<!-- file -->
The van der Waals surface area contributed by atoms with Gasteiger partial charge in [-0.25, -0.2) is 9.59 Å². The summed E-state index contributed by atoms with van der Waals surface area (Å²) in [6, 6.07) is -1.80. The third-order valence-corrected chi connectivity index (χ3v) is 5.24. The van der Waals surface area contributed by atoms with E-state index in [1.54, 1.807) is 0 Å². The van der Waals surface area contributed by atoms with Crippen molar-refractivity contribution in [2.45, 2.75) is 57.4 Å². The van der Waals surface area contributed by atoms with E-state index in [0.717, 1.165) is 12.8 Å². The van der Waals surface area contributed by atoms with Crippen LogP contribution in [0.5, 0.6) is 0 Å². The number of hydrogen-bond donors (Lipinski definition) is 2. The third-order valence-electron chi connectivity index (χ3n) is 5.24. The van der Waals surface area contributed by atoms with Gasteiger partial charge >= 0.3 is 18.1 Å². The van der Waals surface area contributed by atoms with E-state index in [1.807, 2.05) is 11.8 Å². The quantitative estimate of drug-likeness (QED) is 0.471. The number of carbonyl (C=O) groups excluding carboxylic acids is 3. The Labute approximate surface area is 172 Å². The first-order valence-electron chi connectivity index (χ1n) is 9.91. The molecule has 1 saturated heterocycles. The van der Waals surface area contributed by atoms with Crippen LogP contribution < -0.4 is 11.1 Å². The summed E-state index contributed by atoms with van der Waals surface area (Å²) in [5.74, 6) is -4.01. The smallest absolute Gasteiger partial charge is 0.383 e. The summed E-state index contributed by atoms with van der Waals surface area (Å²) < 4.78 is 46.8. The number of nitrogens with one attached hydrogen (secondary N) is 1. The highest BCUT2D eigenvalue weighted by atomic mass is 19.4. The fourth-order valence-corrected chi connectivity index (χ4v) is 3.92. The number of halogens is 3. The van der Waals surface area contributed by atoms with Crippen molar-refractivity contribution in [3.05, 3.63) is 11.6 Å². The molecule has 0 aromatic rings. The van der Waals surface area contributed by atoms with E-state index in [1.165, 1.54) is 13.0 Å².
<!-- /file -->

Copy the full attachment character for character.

The van der Waals surface area contributed by atoms with Gasteiger partial charge in [-0.25, -0.2) is 9.59 Å². The summed E-state index contributed by atoms with van der Waals surface area (Å²) in [6, 6.07) is -1.80. The third-order valence-corrected chi connectivity index (χ3v) is 5.24. The van der Waals surface area contributed by atoms with E-state index in [1.54, 1.807) is 0 Å². The van der Waals surface area contributed by atoms with Crippen molar-refractivity contribution in [2.45, 2.75) is 57.4 Å². The van der Waals surface area contributed by atoms with E-state index in [0.717, 1.165) is 12.8 Å². The van der Waals surface area contributed by atoms with Crippen LogP contribution in [0.5, 0.6) is 0 Å². The number of hydrogen-bond donors (Lipinski definition) is 2. The third-order valence-electron chi connectivity index (χ3n) is 5.24. The van der Waals surface area contributed by atoms with Gasteiger partial charge >= 0.3 is 18.1 Å². The van der Waals surface area contributed by atoms with E-state index in [1.807, 2.05) is 11.8 Å². The quantitative estimate of drug-likeness (QED) is 0.471. The number of carbonyl (C=O) groups excluding carboxylic acids is 3. The Labute approximate surface area is 172 Å². The first-order valence-electron chi connectivity index (χ1n) is 9.91. The molecule has 1 saturated heterocycles. The van der Waals surface area contributed by atoms with Crippen LogP contribution < -0.4 is 11.1 Å². The summed E-state index contributed by atoms with van der Waals surface area (Å²) in [5.74, 6) is -4.01. The smallest absolute Gasteiger partial charge is 0.383 e. The summed E-state index contributed by atoms with van der Waals surface area (Å²) < 4.78 is 46.8. The number of nitrogens with one attached hydrogen (secondary N) is 1. The highest BCUT2D eigenvalue weighted by atomic mass is 19.4. The fourth-order valence-corrected chi connectivity index (χ4v) is 3.92. The number of halogens is 3. The van der Waals surface area contributed by atoms with Crippen molar-refractivity contribution in [3.05, 3.63) is 11.6 Å². The molecule has 0 aromatic rings. The van der Waals surface area contributed by atoms with E-state index in [1.165, 1.54) is 13.0 Å².